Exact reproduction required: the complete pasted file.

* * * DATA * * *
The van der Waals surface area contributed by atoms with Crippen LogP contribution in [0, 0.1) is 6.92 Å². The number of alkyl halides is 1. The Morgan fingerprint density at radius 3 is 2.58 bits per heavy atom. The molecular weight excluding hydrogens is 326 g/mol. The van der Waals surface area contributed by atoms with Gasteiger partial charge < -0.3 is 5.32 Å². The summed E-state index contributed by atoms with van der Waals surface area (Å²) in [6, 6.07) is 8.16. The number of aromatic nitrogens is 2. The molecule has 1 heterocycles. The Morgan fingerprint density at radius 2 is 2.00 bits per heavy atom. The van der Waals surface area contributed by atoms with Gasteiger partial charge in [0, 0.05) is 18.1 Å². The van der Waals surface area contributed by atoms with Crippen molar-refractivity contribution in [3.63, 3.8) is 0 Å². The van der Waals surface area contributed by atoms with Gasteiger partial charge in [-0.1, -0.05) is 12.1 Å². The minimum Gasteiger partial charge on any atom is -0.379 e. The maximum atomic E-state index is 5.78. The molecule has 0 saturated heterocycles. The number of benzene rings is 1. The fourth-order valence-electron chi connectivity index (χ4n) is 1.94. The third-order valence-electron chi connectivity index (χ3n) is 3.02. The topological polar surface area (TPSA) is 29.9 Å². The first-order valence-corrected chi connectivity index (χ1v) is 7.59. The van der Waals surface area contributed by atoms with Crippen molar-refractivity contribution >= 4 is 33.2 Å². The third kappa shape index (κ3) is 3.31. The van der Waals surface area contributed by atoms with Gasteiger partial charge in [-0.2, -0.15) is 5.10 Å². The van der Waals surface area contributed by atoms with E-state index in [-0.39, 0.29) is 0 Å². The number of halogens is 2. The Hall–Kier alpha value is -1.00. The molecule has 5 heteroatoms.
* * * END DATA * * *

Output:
The van der Waals surface area contributed by atoms with Crippen LogP contribution in [0, 0.1) is 6.92 Å². The number of alkyl halides is 1. The Morgan fingerprint density at radius 3 is 2.58 bits per heavy atom. The molecular weight excluding hydrogens is 326 g/mol. The van der Waals surface area contributed by atoms with Gasteiger partial charge < -0.3 is 5.32 Å². The summed E-state index contributed by atoms with van der Waals surface area (Å²) in [6, 6.07) is 8.16. The number of aromatic nitrogens is 2. The molecule has 1 heterocycles. The Morgan fingerprint density at radius 2 is 2.00 bits per heavy atom. The van der Waals surface area contributed by atoms with Gasteiger partial charge in [0, 0.05) is 18.1 Å². The van der Waals surface area contributed by atoms with Crippen molar-refractivity contribution in [3.63, 3.8) is 0 Å². The van der Waals surface area contributed by atoms with Gasteiger partial charge in [-0.1, -0.05) is 12.1 Å². The minimum Gasteiger partial charge on any atom is -0.379 e. The maximum atomic E-state index is 5.78. The molecule has 0 saturated heterocycles. The number of benzene rings is 1. The fourth-order valence-electron chi connectivity index (χ4n) is 1.94. The third-order valence-electron chi connectivity index (χ3n) is 3.02. The topological polar surface area (TPSA) is 29.9 Å². The first-order valence-corrected chi connectivity index (χ1v) is 7.59. The van der Waals surface area contributed by atoms with Crippen molar-refractivity contribution >= 4 is 33.2 Å². The third kappa shape index (κ3) is 3.31. The van der Waals surface area contributed by atoms with Gasteiger partial charge in [-0.2, -0.15) is 5.10 Å². The van der Waals surface area contributed by atoms with E-state index in [-0.39, 0.29) is 0 Å². The number of halogens is 2. The Hall–Kier alpha value is -1.00. The molecule has 5 heteroatoms.